Remember those glass jars of baby food from your childhood? Your kids might find them as foreign as a cassette tape.
Today’s parents are skipping prepackaged jars of purées in favor of steaming and serving their own puréed veggies and fruits — and some are even bypassing that step and practicing baby-led weaning, a.k.a. giving babies matchstick-sized servings of table food to hold and munch on themselves.
This technique, which originated in the U.K. has gained popularity in the U.S., though there is a lot to learn before starting with your own children. To nail down the basics, we spoke to Annabel Karmel, author of the Baby-Led Weaning Recipe Book. Below, she answers some of our biggest questions.
What is baby-led weaning?
“The idea of ‘baby-led weaning’ isn’t exactly new, but its popularity (and how it’s been presented) has become
While a lot of parents still start out with smooth purees, the theory behind baby-led weaning is that you start with soft finger foods and small portions of family meals from the very start of weaning, at around 6 months. The idea is that you put your baby in control, allowing them to decide which foods they want to eat, when they want to eat, in what order and how much. It’s all about allowing and encouraging your baby to go at their own pace whilst exploring a variety of foods, tastes and textures for themselves.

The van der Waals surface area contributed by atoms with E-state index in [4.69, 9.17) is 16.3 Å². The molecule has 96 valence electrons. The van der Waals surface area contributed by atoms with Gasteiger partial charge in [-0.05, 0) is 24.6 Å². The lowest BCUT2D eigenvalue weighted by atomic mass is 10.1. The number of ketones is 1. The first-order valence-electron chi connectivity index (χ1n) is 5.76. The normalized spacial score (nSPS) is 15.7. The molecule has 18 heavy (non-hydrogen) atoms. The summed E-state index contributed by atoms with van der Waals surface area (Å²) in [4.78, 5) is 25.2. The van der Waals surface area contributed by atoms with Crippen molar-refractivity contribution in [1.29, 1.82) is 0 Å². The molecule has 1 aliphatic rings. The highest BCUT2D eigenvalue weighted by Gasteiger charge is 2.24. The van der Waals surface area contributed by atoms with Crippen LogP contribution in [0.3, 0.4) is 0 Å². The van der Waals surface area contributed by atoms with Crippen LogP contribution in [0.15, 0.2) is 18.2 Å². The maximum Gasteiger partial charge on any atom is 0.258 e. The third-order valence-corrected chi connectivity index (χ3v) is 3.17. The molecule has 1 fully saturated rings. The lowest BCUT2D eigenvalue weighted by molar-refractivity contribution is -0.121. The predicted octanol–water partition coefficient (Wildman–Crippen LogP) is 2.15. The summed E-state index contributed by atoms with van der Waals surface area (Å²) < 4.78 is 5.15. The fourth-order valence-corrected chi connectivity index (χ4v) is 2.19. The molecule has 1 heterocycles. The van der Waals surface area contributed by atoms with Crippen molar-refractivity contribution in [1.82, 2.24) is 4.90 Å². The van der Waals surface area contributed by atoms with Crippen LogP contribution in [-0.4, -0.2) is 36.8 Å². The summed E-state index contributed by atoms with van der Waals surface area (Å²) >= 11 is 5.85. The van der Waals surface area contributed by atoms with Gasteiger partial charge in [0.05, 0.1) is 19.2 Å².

This process is actually quite intuitive for a baby – especially if they are watching the rest of the family eat. You’ll be surprised just how much babies pick up!“
Why choose to do baby-led weaning instead of purées?
“For most parents, when they feel their baby is ready to be introduced to the wonderful world of food, the big conundrum is whether to take the traditional spoon-led or baby-led route. With so much conflicting advice it’s difficult to know which method to choose, but ultimately you want to take the approach that works for you, your baby and your family. You just need to feel comfortable with the route you are taking, and of course that baby is enjoying it too.
So why might you want to do baby-led weaning? First, it encourages hand-to-eye coordination, and regularly handling foods improves babies’ dexterity, which is a hugely important skill for your baby to master.